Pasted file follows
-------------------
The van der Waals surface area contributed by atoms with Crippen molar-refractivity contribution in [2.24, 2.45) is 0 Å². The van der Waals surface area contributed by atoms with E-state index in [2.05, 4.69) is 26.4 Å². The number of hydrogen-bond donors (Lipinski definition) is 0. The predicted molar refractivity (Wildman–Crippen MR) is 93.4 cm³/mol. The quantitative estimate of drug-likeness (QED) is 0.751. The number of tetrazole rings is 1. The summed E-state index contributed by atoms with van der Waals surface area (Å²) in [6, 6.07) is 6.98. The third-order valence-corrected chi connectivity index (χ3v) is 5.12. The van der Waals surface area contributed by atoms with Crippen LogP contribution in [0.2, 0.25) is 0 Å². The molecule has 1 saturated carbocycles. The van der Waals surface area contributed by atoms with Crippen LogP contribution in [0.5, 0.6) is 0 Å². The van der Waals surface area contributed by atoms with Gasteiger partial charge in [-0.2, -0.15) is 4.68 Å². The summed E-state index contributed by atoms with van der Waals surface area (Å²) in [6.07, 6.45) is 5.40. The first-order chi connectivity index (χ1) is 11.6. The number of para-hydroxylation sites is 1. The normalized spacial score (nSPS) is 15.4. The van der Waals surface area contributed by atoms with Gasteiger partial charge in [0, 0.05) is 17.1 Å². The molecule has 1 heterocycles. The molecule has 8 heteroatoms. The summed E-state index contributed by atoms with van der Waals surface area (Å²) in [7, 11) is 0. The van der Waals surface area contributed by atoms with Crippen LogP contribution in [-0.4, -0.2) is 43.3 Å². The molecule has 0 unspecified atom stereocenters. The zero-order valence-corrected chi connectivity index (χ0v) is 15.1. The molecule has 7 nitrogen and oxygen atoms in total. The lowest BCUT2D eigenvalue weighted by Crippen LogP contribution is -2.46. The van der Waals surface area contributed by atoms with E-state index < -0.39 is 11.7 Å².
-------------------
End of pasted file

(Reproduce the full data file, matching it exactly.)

The van der Waals surface area contributed by atoms with Crippen molar-refractivity contribution in [2.24, 2.45) is 0 Å². The van der Waals surface area contributed by atoms with E-state index in [2.05, 4.69) is 26.4 Å². The number of hydrogen-bond donors (Lipinski definition) is 0. The predicted molar refractivity (Wildman–Crippen MR) is 93.4 cm³/mol. The quantitative estimate of drug-likeness (QED) is 0.751. The number of tetrazole rings is 1. The summed E-state index contributed by atoms with van der Waals surface area (Å²) in [6, 6.07) is 6.98. The third-order valence-corrected chi connectivity index (χ3v) is 5.12. The van der Waals surface area contributed by atoms with Crippen LogP contribution in [0.2, 0.25) is 0 Å². The molecule has 1 saturated carbocycles. The van der Waals surface area contributed by atoms with Crippen LogP contribution in [0.5, 0.6) is 0 Å². The van der Waals surface area contributed by atoms with Gasteiger partial charge in [-0.2, -0.15) is 4.68 Å². The summed E-state index contributed by atoms with van der Waals surface area (Å²) in [6.07, 6.45) is 5.40. The first-order chi connectivity index (χ1) is 11.6. The number of para-hydroxylation sites is 1. The normalized spacial score (nSPS) is 15.4. The van der Waals surface area contributed by atoms with Gasteiger partial charge in [0, 0.05) is 17.1 Å². The molecule has 1 heterocycles. The molecule has 8 heteroatoms. The summed E-state index contributed by atoms with van der Waals surface area (Å²) in [7, 11) is 0. The van der Waals surface area contributed by atoms with Crippen LogP contribution in [-0.4, -0.2) is 43.3 Å². The molecule has 0 unspecified atom stereocenters. The zero-order valence-corrected chi connectivity index (χ0v) is 15.1. The molecule has 7 nitrogen and oxygen atoms in total. The lowest BCUT2D eigenvalue weighted by Crippen LogP contribution is -2.46. The van der Waals surface area contributed by atoms with E-state index < -0.39 is 11.7 Å².